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§ 1. The Slavs in Greece The ninth century was a critical period in the history of the Slavonic world. If in the year A.D. 800 a political prophet had possessed a map of Europe, such as we can now construct, he might have been tempted to predict that the whole eastern half of the continent, from the Danish peninsula to the Peloponnesus, was destined to form a Slavonic empire, or at least a solid group of Slavonic kingdoms. From the mouth of the Elbe to the Ionian Sea there was a continuous line of Slavonic peoples--the Abodrites, the Wilzi, the Sorbs, the Lusatians, the Bohemians, the Slovenes, the Croatians, and the Slavonic settlements in Macedonia and Greece. Behind them were the Lechs of Poland, the kingdom of Great Moravia, Servia, and the strongly organized kingdom of Bulgaria; while farther in the background were all the tribes which were to form the nucleus of unborn Russia. Thus a vertical line from Denmark to the Hadriatic seemed to mark the limit of the Teutonic world, beyond which it might have been deemed impossible that German arms would make any permanent impression on the serried array of Slavs; while in the Balkan peninsula it might have appeared not improbable that the Bulgarian power, which had hitherto proved a formidable antagonist to Byzantium, would expand over Illyricum and Greece, and ultimately drive the Greeks from Constantinople. Such was the horoscope of nations which might plausibly have been drawn from a European chart, and which the history of the next two hundred years was destined to falsify. At


the beginning of the eleventh century the Western Empire of the Germans had extended its power far and irretrievably beyond the Elbe, while the Eastern Empire of the Greeks had trampled the Bulgarian power under foot. And in the meantime the Hungarians had inserted themselves like a wedge between the Slavs of the north and the Slavs of the south. On the other hand, two things had happened which were of great moment for the future of the Slavonic race: the religion of the Greeks and the Teutons had spread among the Slavs, and the kingdom of Russia had been created. The beginnings of both these movements, which were slow and gradual, fall in the period when the Amorian dynasty reigned at New Rome.

It was under the auspices of Michael III. that the unruly Slavonic tribes in the Peloponnesus were finally brought under the control of the government, and the credit of their subjugation is probably to be imputed to Theodora and her fellowregents. The Slavs were diffused all over the peninsula, but the evidence of place-names indicates that their settlements were thickest in Arcadia and Elis, Messenia, Laconia, and Achaia.? In the plains of Elis, on the slopes of Taygetos, and in the great marshlands of the lower Eurotas, they seem almost entirely to have replaced the ancient inhabitants. Somewhere between Sparta and Megalopolis was the great Slavonic town Veligosti, of which no traces remain. Of the tribes we know only the names of the Milings and the Ezerites.

The Milings had settled in the secure fastnesses of Taygetos; the Ezerites, or Lake-men, abode in the neighbouring Helos or marshland, from which they took their name. Living independently under their own župans, they seized every favourable opportunity of robbery and plunder. In the reign of Nicephorus (A.D. 807) they formed a conspiracy with the Saracens of Africa 4 to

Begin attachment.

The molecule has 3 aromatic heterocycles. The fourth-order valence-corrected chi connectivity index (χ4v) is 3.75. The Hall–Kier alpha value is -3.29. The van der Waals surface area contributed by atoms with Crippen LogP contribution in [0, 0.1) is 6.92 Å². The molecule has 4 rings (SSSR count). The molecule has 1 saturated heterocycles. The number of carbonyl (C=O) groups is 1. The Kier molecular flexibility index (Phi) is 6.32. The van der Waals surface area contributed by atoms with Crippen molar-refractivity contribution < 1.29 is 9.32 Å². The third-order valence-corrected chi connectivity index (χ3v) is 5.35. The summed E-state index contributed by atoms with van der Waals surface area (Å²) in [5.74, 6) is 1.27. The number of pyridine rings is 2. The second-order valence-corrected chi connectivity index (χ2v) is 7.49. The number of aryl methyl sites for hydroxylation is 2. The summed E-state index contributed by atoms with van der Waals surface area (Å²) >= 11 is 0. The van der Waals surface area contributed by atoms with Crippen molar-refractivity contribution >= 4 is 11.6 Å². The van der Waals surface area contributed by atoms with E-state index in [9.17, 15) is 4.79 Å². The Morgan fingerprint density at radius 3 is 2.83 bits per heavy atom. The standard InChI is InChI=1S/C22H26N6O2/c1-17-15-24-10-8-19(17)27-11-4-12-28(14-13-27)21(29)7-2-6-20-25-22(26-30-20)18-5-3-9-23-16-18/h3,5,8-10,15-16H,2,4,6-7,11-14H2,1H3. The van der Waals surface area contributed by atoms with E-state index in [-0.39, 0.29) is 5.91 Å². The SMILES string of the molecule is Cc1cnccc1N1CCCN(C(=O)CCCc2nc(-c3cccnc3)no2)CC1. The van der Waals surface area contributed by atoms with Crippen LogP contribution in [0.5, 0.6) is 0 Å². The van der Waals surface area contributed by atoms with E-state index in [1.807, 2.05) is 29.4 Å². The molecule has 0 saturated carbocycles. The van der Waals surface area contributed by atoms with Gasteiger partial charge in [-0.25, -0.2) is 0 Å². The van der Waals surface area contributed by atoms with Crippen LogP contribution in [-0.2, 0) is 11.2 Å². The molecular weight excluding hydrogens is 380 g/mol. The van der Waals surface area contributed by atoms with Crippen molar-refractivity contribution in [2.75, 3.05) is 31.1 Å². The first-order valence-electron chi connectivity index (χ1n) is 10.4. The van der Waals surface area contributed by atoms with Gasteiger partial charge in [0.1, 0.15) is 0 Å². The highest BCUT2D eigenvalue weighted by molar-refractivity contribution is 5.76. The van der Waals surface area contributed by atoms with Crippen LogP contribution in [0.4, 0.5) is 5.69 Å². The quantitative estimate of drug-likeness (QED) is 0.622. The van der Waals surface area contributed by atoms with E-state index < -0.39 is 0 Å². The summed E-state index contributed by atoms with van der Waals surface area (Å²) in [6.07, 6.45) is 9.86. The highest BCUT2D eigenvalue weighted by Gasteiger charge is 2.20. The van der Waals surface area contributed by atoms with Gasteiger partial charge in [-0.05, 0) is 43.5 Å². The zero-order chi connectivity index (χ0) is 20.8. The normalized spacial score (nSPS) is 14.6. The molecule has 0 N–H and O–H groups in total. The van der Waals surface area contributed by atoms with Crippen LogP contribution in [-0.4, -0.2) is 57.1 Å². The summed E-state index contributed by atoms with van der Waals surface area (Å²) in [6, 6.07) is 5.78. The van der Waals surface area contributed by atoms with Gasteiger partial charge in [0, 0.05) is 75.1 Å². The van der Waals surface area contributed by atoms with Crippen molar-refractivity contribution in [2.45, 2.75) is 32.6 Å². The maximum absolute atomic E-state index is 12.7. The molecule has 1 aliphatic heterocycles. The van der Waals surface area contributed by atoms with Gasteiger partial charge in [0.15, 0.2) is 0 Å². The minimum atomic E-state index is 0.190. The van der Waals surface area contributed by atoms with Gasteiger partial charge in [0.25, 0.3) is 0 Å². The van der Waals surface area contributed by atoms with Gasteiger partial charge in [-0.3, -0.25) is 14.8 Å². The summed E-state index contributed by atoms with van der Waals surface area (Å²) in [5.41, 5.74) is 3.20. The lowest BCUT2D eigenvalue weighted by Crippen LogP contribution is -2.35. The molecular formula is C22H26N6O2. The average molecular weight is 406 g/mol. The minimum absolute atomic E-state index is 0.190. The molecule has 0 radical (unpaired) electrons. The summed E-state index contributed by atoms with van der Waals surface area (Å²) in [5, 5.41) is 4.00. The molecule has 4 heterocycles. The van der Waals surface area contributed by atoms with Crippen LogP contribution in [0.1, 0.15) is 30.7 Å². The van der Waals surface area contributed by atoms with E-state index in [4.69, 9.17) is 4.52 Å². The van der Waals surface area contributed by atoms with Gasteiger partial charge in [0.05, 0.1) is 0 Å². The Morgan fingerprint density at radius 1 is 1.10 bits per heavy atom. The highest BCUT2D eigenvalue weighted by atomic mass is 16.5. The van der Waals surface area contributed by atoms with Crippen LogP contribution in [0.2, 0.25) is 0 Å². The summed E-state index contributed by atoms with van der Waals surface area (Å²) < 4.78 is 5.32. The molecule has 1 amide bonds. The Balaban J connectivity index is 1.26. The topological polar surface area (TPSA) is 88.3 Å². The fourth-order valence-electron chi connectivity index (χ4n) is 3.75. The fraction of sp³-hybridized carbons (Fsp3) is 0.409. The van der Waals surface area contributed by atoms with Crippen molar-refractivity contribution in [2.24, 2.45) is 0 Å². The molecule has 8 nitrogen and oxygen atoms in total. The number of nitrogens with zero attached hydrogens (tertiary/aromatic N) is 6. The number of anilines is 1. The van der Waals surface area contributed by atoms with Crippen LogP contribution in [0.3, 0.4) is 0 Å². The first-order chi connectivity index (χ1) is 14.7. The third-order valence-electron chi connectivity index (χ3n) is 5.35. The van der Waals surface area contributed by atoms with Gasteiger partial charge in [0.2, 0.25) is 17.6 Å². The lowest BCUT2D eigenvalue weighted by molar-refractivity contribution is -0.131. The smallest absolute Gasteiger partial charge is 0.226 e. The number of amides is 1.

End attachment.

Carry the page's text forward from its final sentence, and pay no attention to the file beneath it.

1 The introduction of Christianity among the Croatians and Servians was of older date.

? See Philippson, i. 3-4 ; Gregorovius, Athen, i. 113 sqq. ; G. Meyer, Aufsätze und Studien (1885), 140. The place-names still require a thoroughgoing investigation. Not a few, which have been taken for Slavonic, may be Greek or Albanian. E.g. Malevo-the name of Parnon and other mountains -was explained as Slavonic by Fallmerayer and Gregorovius, but it is

undoubtedly Albanian, from ually, “mountain," as Philippson points out (ib. 8). Goritsa is often enumerated among the Slavonic names, but it may come from A-goritsa (åyopá). But there are plenty about which there can be no doubt (such as Krivitsa, Garditsa, Kamenitsa).

3 Ezero, Slavonic for lake.

• The source is Constantine, De adm. imp. c. 49. He says that the story

told orally (άγράφως) during their lifetime by contemporaries to


attack the rich city of Patrae. The stratégos of the province whose residence was at Corinth, delayed in sending troops to relieve the besieged town, and the citizens suffered from want of food and water. The story of their deliverance is inextricably bound up with a legend of supernatural aid, vouchsafed to them by their patron saint. A scout was sent to a hill, east of the town, anxiously to scan the coast road from Corinth, and if he saw the approach of the troops, to signal to the inhabitants, when he came within sight of the walls, by lowering a flag; while if he kept the flag erect, it would be known that there was no sign of the help which was so impatiently expected. He returned disappointed, with his flag erect, but his horse slipped and the flag was lowered in the rider's fall. The incident was afterwards imputed to the direct interposition of the Deity, who had been moved to resort to this artifice by the intercessions of St. Andrew, the guardian of Patrae. The citizens, meanwhile, seeing the flag fall, and supposing that succour was at hand, immediately opened the gates and fell upon the Saracens and the Slavs. Conspicuous in their ranks rode a great horseman, whose more than human appearance terrified the barbarians.

Aided by this champion, who was no other than St. Andrew himself, the Greeks routed the enemy and won great booty and many captives. Two days later the stratêgos arrived, and sent a full report of all the miraculous circumstances to the Emperor, who issued a charter for the Church of St. Andrew, ordaining that the defeated Slavs, their families, and all their belongings should become the property of the Church “inasmuch as the the younger generation. But the to infer that there was an Avar settlegenuine source was the objeklov (seal) ment in the Peloponnesus, that Avars or charter of Nicephorus, to which joined the Slavs in the attack, and he refers, and which was extant in were mentioned in the Chrysobull of the eleventh century. For it is cited Nicephorus? I drew this inference in in a Synodal Letter of the Patriarch a paper on Navarino (Hermathena, Nicolaus in the reign of Alexius I. ; xxxi. 430 sqq., 1905), connecting it see Leunclavius, Jus Graeco-Romanum, with the interpretation of Avarinosp. 278 (1596), or Migne, P.G. 119, 877. the original name of Navarino—as an Here the occurrence is briefly de- Avar settlement. See also Miller in scribed, and dated 218 years after the Eng. Hist. Review, 20, 307 sqq (1905). occupation of the Peloponnesus, which But another possible derivation is the Patriarch connected with the in- from the Slavonic javorů, maple,” so vasion of A.D. 589 (Evagri